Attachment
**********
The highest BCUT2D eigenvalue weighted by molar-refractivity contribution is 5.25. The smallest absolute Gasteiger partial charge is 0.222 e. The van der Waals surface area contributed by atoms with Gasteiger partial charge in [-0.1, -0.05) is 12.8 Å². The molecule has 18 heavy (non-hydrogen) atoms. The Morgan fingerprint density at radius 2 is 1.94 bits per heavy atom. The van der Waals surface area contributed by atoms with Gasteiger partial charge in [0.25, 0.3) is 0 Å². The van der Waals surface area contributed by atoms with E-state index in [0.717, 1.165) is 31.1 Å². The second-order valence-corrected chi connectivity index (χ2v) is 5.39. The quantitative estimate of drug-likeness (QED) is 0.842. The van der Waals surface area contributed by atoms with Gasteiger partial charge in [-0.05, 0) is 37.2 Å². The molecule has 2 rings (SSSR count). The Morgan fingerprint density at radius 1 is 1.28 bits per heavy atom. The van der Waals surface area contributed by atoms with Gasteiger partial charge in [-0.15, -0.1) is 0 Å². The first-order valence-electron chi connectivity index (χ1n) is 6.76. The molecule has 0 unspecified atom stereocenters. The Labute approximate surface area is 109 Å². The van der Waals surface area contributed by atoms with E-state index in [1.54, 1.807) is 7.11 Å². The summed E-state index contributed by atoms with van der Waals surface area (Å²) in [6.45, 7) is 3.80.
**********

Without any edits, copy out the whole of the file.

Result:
The highest BCUT2D eigenvalue weighted by molar-refractivity contribution is 5.25. The smallest absolute Gasteiger partial charge is 0.222 e. The van der Waals surface area contributed by atoms with Gasteiger partial charge in [-0.1, -0.05) is 12.8 Å². The molecule has 18 heavy (non-hydrogen) atoms. The Morgan fingerprint density at radius 2 is 1.94 bits per heavy atom. The van der Waals surface area contributed by atoms with Gasteiger partial charge in [0.25, 0.3) is 0 Å². The van der Waals surface area contributed by atoms with E-state index in [0.717, 1.165) is 31.1 Å². The second-order valence-corrected chi connectivity index (χ2v) is 5.39. The quantitative estimate of drug-likeness (QED) is 0.842. The van der Waals surface area contributed by atoms with Gasteiger partial charge in [-0.05, 0) is 37.2 Å². The molecule has 2 rings (SSSR count). The Morgan fingerprint density at radius 1 is 1.28 bits per heavy atom. The van der Waals surface area contributed by atoms with Gasteiger partial charge in [-0.15, -0.1) is 0 Å². The first-order valence-electron chi connectivity index (χ1n) is 6.76. The molecule has 0 unspecified atom stereocenters. The Labute approximate surface area is 109 Å². The van der Waals surface area contributed by atoms with E-state index in [1.54, 1.807) is 7.11 Å². The summed E-state index contributed by atoms with van der Waals surface area (Å²) in [6.45, 7) is 3.80.